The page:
Adolescent Bariatric Surgery Reverses Type 2 Diabetes in Nearly All Teens in Recent Study

Commentary by Thomas Inge, MD, PhD; Michael A. Helmrath, MD; and Stavra Xanthakos, MD

Bariatric surgery, vertical sleeve gastrectomyThree years after undergoing bariatric surgery, adolescents experienced major improvements in their weight, metabolic health, and quality of life, according to findings from the prospective, NIH sponsored Teen-LABS (Longitudinal Assessment of Bariatric Surgery) study. The findings were published online ahead of print in the New England Journal of Medicine.

“This study shows that at 3 years, almost 90% experienced clinically meaningful weight loss, and participants were in better health, with improved quality of life scores,” said lead author Thomas Inge, MD, PhD, Surgical Director of the Surgical Weight Loss Program for Teens at Cincinnati Children’s Hospital Medical Center.

Large Multicenter Study
The multicenter clinical study enrolled 242 adolescents (ages 13 to 19; 75% female) all of whom were severely obese (average weight presurgery, 325 pounds). The participants had an average body mass index (BMI) of 53 kg/m2. The patients underwent Roux-en-Y gastric bypass (n=161) or sleeve gastrectomy (n=67).

Three years after surgery, mean weight reduction in the overall group was 41 kg, and the mean percent weight loss was 27% (28% with gastric bypass and 26% with sleeve gastrectomy). One-quarter of the patients were no longer obese at 3 years.

To view Dr. Inge's brief video about the study, please click here.

Reversal in Diabetes Found in 95% of Adolescents After Bariatric Surgery
Reversal of type 2 diabetes was seen in 19 of the 20 patients (95%) who had follow-up data that could be evaluated. Remission of prediabetes occurred in 13 of the 19 patients (76%). In addition, abnormal kidney function resolved in 86% of the overall group, hypertension normalized in 74%, and lipid abnormalities reversed in 66%.

“The remission rates for medical conditions such as diabetes and hypertension are greater than those we see in many studies of adults who had long-standing obesity before bariatric surgery.  It is possible that earlier intervention could lead to better outcomes,” Dr. Inge said. “If sustained, the improvements seen in weight, blood sugar, kidney function, blood pressure, and lipid levels may translate into fewer strokes, heart attacks, and other disabilities later in life.”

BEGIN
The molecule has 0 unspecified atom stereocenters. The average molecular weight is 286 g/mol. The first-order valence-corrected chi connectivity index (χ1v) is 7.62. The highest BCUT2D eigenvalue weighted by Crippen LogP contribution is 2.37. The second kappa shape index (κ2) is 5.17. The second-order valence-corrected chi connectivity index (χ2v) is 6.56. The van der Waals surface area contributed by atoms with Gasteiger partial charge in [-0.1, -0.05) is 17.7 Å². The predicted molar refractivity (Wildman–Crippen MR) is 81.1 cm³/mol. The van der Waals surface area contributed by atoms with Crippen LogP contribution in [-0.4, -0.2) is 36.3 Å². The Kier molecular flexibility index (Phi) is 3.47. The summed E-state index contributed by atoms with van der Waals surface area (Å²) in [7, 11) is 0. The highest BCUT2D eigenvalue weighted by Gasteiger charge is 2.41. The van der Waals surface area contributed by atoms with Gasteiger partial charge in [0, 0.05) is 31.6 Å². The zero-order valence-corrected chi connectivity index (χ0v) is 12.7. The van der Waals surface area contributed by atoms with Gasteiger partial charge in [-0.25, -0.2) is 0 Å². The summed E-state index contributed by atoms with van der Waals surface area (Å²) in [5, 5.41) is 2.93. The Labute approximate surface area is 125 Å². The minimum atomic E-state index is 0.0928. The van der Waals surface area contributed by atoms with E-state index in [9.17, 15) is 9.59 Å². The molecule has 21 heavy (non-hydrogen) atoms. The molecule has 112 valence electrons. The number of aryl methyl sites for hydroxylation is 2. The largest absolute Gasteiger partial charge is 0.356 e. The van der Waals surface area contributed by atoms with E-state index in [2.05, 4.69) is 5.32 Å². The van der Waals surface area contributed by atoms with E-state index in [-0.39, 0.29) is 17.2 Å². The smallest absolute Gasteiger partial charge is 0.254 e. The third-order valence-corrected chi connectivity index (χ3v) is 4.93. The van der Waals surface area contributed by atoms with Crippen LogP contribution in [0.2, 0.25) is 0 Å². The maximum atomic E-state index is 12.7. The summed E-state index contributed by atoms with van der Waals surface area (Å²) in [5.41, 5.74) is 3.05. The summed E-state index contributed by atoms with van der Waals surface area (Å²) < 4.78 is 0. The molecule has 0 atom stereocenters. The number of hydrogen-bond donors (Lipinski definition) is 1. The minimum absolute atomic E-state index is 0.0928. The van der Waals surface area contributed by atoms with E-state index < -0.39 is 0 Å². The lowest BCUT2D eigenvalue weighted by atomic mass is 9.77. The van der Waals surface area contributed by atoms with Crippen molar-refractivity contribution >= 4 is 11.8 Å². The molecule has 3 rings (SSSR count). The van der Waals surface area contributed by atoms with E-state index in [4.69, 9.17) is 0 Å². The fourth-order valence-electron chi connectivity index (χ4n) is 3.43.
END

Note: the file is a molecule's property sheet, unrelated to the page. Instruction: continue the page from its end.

“We also are learning that once teens have crossed into these extremes of obesity, only 25% of them can achieve weights in the normal range after surgery, and over half of them remain severely obese even after surgery,” said co-author Michael A. Helmrath, MD, Adolescent Bariatric Surgeon at Cincinnati Children’s Hospital Medical Center. “Timing of surgery may prove important.”

Nutritional Deficiencies Found
Low ferritin levels were found in 5% of study participants at baseline and increased significantly to 57% at 3 years (P<0.001). Vitamin B12 levels decreased by 35% in the overall group, with 8% of patients having deficient levels at 3 years. Vitamin A deficiencies in the gastric bypass group increased from 6% at baseline to 16% at 3 years (P=0.008). Vitamin D deficiency was found in 37% of patients at baseline with no significant change found over time.

In addition, 13% of patients required additional abdominal surgery, most commonly gallbladder removal (8%), during the 3-year follow-up period.

Clinical Implications
“Long-term studies like this one will help pediatricians, and pediatric subspecialists have informed and balanced discussions with teens and their families about anticipated benefits and risks of bariatric surgery, especially important given that so many of us are now routinely caring for severely obese adolescents with significant health problems,” said coauthor Stavra Xanthakos, MD, Pediatric Gastroenterologist at Cincinnati Children’s Hospital Medical Center.

November 19, 2015

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